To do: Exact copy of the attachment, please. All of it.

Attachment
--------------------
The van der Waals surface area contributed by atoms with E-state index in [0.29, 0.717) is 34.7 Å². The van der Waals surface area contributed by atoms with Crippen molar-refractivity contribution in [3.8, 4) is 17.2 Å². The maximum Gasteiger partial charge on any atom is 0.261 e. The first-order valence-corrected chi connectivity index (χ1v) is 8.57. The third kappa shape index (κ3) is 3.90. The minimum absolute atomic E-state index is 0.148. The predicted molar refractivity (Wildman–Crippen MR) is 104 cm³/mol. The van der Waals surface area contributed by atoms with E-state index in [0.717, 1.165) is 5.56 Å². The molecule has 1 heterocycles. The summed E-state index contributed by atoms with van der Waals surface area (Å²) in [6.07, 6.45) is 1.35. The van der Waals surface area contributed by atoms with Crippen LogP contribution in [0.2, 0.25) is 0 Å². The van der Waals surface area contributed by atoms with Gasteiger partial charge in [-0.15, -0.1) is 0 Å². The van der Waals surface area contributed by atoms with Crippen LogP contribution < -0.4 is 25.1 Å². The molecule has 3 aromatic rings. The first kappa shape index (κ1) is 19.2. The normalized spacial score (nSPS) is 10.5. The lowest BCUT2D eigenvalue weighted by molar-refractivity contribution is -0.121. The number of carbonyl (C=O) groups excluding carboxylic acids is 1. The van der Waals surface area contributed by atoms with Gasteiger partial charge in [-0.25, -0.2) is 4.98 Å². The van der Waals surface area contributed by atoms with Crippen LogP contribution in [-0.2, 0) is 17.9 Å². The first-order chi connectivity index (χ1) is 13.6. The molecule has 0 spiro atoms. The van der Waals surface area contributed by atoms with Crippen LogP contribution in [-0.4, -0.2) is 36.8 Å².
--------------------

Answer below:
The van der Waals surface area contributed by atoms with E-state index in [0.29, 0.717) is 34.7 Å². The van der Waals surface area contributed by atoms with Crippen molar-refractivity contribution in [3.8, 4) is 17.2 Å². The maximum Gasteiger partial charge on any atom is 0.261 e. The first-order valence-corrected chi connectivity index (χ1v) is 8.57. The third kappa shape index (κ3) is 3.90. The minimum absolute atomic E-state index is 0.148. The predicted molar refractivity (Wildman–Crippen MR) is 104 cm³/mol. The van der Waals surface area contributed by atoms with E-state index in [0.717, 1.165) is 5.56 Å². The molecule has 1 heterocycles. The summed E-state index contributed by atoms with van der Waals surface area (Å²) in [6.07, 6.45) is 1.35. The van der Waals surface area contributed by atoms with Crippen LogP contribution in [0.2, 0.25) is 0 Å². The van der Waals surface area contributed by atoms with Gasteiger partial charge in [-0.15, -0.1) is 0 Å². The van der Waals surface area contributed by atoms with Crippen LogP contribution < -0.4 is 25.1 Å². The molecule has 3 aromatic rings. The first kappa shape index (κ1) is 19.2. The normalized spacial score (nSPS) is 10.5. The lowest BCUT2D eigenvalue weighted by molar-refractivity contribution is -0.121. The number of carbonyl (C=O) groups excluding carboxylic acids is 1. The van der Waals surface area contributed by atoms with Gasteiger partial charge in [-0.25, -0.2) is 4.98 Å². The van der Waals surface area contributed by atoms with Crippen LogP contribution in [-0.2, 0) is 17.9 Å². The first-order chi connectivity index (χ1) is 13.6. The molecule has 0 spiro atoms. The van der Waals surface area contributed by atoms with Crippen LogP contribution in [-0.4, -0.2) is 36.8 Å².